The Edge of the Cedars Pueblo is situated north of the San Juan River and west of the Montezuma Canyon drainage. The prehistoric village has about a dozen great houses, of which Edge of the Cedars is the smallest. The area in which it is located was originally a Mesa Verdean province of the ancient southwestern world. Mesa Verde, in present-day Colorado near the Four Corners region, served as the cultural center of surrounding areas, including the Great Basin, the San Juan Basin, and the Rio Grande Valley, as evidenced by the variety of projectile points, food items, building techniques, and the incorporation of landscape elements discovered throughout the region. The ruin is the focal attraction of the present-day Edge of the Cedars State Park and Museum in Blanding.
Edge of the Cedars appears as a local attempt at a small-scale great house by people with some detailed knowledge of Chaco-style great houses. Chaco Canyon is located 200 miles away, in present-day New Mexico, and is known for its exceptional concentration of pueblos, spatial planning, construction techniques, great houses, and sacred kivas. Chacoan culture reached its apex between 900 and 1150, spreading its influence into the Mesa Verde region. Rubble-corned masonry, plastered-over tabular sandstone wall facings, intramural beams, and foundation trenches at the Edge of the Cedars suggest a great familiarity with the details of Chacoan architecture as well as a high level of interaction between the sites.
Edge of the Cedars consists of the remains of two superimposed villages dating to circa 800 and circa 1100, respectively. The later village consists of six rubble mounds and eleven associated depressions. Five of these mounds are single- or double-kiva household units with ground-level rooms on the north or west sides of circular depressions. These presumably mark the locations of partially filled household kivas or “round rooms.” In the middle of these mounds is a partially excavated and reconstructed sixth block. It has approximately twelve ground-floor rectangular rooms, two enclosed kivas, and a contiguous and exceptionally large and deep kiva depression.
The architectural details of this reconstructed block indicate that the structure was built in several construction stages. Three of the four largest rooms, which originally formed a rectangular structural core, were subdivided into two smaller rooms each, and the fourth was made host to one of the enclosed kivas. Tree-ring dating reveals that construction or remodeling took place between 1109 and 1117, and again around 1215. But it looks like this remodeling effort failed to generate significant reoccupation. There are few material traces of reuse. One of the kivas in this block, which has standard Chacoan features, was completely excavated between 1969 and 1973. It appears to have had a high, domed roof. It has a subfloor ventilation shaft and no deflector, as well as a subfloor vault west of the fire pit.
It is possible that local builders had previously observed or participated in the construction of Chacoan structures elsewhere or were privy to detailed information regarding architectural details appropriate for a truly Chacoesque great house. The features of this great house demonstrate that the local community engaged in widespread communication and ideational systems throughout the region, rather than remaining an isolated province at the fringes of the Anasazi world.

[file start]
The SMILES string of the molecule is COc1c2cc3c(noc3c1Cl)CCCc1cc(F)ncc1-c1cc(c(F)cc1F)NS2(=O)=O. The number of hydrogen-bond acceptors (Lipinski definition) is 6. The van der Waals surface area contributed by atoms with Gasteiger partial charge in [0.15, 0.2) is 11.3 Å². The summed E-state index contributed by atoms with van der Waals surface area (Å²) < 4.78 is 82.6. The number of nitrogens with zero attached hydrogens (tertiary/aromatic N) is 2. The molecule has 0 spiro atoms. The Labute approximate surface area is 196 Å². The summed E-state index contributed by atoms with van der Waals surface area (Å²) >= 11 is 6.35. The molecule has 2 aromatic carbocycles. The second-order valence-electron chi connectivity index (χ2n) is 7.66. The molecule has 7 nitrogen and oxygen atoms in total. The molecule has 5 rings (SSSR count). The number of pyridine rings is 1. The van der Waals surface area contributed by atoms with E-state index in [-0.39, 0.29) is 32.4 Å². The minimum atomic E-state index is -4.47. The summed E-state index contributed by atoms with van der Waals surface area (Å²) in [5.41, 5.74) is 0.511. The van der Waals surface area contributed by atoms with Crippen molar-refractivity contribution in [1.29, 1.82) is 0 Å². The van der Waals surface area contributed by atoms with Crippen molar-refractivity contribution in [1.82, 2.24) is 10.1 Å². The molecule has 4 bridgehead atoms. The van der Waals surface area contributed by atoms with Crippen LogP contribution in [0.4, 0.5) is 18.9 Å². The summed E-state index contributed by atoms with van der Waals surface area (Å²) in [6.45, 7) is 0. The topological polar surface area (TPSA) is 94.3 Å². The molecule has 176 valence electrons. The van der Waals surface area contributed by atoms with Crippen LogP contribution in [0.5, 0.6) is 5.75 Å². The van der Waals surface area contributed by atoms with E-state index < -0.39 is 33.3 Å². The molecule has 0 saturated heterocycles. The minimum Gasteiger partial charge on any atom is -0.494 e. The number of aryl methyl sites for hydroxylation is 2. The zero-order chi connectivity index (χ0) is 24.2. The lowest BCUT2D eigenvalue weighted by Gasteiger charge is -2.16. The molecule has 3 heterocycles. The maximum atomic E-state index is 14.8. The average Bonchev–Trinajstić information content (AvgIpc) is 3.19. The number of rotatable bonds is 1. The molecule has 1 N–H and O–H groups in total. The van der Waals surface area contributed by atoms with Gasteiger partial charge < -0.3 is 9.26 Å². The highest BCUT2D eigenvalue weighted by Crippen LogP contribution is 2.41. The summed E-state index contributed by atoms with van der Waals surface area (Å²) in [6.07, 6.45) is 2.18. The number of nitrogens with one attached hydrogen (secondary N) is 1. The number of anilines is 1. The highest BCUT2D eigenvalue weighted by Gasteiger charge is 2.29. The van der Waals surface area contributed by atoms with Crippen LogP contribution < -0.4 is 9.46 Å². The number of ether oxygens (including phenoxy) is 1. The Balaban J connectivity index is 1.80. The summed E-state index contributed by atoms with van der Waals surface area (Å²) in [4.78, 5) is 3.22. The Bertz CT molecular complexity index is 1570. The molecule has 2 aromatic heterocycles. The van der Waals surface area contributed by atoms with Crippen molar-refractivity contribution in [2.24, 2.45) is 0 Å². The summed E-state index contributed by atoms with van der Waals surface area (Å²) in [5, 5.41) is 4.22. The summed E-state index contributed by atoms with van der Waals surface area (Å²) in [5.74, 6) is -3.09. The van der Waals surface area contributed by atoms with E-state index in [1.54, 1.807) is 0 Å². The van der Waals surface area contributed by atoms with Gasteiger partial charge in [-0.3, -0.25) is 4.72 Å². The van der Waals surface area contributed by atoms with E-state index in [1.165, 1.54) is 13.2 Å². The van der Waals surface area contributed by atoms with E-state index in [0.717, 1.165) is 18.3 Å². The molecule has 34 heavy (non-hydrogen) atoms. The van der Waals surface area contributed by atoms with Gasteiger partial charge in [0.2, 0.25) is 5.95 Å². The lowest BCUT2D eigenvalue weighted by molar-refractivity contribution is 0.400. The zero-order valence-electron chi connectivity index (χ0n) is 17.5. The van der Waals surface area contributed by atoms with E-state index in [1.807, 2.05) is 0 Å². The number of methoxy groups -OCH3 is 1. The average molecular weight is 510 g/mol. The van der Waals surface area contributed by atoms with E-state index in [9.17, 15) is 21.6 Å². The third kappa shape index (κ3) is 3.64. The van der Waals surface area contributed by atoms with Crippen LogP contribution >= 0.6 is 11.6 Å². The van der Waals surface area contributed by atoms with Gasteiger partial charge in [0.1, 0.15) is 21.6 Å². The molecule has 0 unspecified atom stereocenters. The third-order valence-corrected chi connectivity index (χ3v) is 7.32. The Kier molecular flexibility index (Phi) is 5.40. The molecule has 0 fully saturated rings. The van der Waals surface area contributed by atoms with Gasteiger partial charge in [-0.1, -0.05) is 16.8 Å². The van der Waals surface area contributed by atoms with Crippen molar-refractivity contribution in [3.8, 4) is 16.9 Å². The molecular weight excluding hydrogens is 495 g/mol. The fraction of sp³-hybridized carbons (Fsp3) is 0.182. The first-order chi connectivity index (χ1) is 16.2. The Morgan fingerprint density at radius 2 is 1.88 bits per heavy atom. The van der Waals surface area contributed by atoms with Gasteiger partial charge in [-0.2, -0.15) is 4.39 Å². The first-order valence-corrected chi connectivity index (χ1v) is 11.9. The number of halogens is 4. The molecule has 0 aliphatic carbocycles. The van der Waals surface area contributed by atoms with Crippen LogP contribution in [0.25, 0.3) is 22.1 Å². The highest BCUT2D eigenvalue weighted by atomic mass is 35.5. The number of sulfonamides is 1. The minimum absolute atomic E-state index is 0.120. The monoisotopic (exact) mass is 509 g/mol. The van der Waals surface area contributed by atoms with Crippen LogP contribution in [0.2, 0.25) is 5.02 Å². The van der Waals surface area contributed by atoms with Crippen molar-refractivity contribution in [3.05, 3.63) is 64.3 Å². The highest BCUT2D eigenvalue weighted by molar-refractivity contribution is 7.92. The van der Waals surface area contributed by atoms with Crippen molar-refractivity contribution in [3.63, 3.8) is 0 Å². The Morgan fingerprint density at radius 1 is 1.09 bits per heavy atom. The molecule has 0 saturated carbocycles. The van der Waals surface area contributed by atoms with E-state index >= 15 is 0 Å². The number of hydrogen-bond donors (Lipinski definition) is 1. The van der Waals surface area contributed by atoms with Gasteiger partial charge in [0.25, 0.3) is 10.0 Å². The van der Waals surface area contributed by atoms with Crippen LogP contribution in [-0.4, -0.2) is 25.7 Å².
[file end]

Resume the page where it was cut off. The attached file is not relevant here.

Unlike the impeccable masonry at Pueblo Bonita in Chaco Canyon, however, the quality of masonry here deteriorates about halfway up the walls. Carefully selected and tightly stacked slabs at the lower level give way to more block-like, irregular stones set in increasing amounts of mud chinked with sandstone spalls. The tabular sandstone masonry was apparently not intended to be seen, for the walls (of the excavated kiva at least) were completely covered with thick, unpainted plaster when first excavated. Some researchers have wondered if the deterioration of the quality of kiva masonry reflects a reevaluation of the relationship between labor costs and perceived value or if it implies a stronger degree of external involvement, i.e., oversight at the planning and early construction stages only.
In addition, the house has foundation trenches that don’t always align with the walls above. The foundation trench documented under the east wall of the northeast room of the Edge of the Cedars complex follows this pattern. The actual wall only partially overlaps the foundation trench. It could therefore be part of an instructional ground plan reflecting some degree of outside consultation or oversight in the initial stages of construction.
It is significant that the Edge of the Cedars great house was built over the ruins of a substantial Pueblo I period village; this placement is a recurrent pattern among Utah’s great houses. This may mean that if there was direct Chacoan involvement in the “outlier” great houses, it represented an invitation by long-established communities rather than the establishment of daughter colonies by an expanding Chacoan population in new territories.
Hurst, Winston B. “Chaco Outlier or Backwoods Pretender? A Provincial Great House at Edge of the Cedars Ruin, Utah.” In Great House Communities Across the Chacoan Landscape, edited by John Kanter and Nancy M. Mohoney, 63-78. Tucson: University of Arizona Press, 2000.
Hurst Winston B. and Jonathan D. Till. “A Brief Survey of Great Houses and Related Features in Southeastern Utah.” In Chaco and After in the Northern San Juan, edited by Catherine M. Cameron, 44-80. Tucson: University of Arizona Press, 2009.